The Nine-Chambered Heart – Janice Pariat

READ FOR BOOKCLUB

Chosen by Sonya

Nine characters recall their relationship with a young woman – the same woman – whom they have loved, or who has loved them.

➽ “The Nine Chambered Heart was my book, and I’m glad for the choice. The concept of nine different voices speaking of their relationship with the central character, is fresh and new. I loved the way we slowly discovered more about her, one puzzle piece at a time. It was a beautifully written novel, clever and gentle in its manner, easy to read. My only criticism of it at the time of reading it was that it felt incomplete. Although I realise it was the author’s intention to leave much unresolved, I felt that some point of finality would have made the book ‘fantastic’ rather than ‘good’. In reflecting on the book during book club discussion, my other issue was although there were nine different voices, these voices spoke in the same way. The writing style did not reflect the characters’ differences. This affected how authentic the voices were in my head. Overall however, a really engaging read I would recommend as a great book club title.” – Sonya

➽ “I loved how this novel offered a different concept to anything else I have ever read. It was a beautifully written story of love and loss. The premise of the book was unique, nine different people describe the same girl they loved at different points of her life. Throughout the novel there are no names or places mentioned, suggesting that these stories/memories can happen to anyone, anywhere in the world. Its a novel that you can’t really sink your teeth in but one you can sit back and enjoy it for what it is.” – Jodie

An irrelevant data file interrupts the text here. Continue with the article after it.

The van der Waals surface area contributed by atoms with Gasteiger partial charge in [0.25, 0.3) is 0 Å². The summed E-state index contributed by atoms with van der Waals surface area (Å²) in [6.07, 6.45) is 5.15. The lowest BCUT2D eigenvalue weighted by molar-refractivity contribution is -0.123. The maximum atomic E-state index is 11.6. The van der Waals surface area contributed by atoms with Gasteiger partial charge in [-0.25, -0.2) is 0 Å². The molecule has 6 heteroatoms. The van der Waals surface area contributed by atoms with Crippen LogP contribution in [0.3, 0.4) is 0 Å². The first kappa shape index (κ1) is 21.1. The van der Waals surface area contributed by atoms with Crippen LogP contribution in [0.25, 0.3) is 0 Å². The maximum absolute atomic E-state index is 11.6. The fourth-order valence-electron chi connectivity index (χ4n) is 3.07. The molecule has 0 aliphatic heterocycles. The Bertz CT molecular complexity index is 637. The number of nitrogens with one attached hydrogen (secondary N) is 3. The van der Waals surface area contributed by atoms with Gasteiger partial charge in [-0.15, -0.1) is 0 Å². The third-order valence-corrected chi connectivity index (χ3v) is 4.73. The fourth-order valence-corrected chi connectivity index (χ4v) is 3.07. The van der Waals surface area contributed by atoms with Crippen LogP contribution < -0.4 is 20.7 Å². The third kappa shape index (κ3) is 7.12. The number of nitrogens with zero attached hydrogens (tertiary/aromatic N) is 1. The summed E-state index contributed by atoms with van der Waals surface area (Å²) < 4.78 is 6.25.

➽ “The Nine Chambered Heart is a work of experimental fiction, where nine people, over the stretch of a few decades, recall their experiences and relationships with the same woman. Written in the second person it certainly felt as though I was reading something quite special. At first I felt I was learning more about the associates’ lives but by the end I realised I understood the (nameless) woman on an emotional level rather than one based around her activities and opinions, and therefore the text had done its job. Even, what I felt was, objectification of the woman became a moral standpoint on topics relevant in today’s society. My only gripe was that the associates’ voices had a similarity to them but it was not enough to cloud my view on the book, and in fact had me pondering the potential relevance! Lovely book. Lovely cover. I recommend it.” – Rachel

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Published 2017
Fourth Estate India
216 pages

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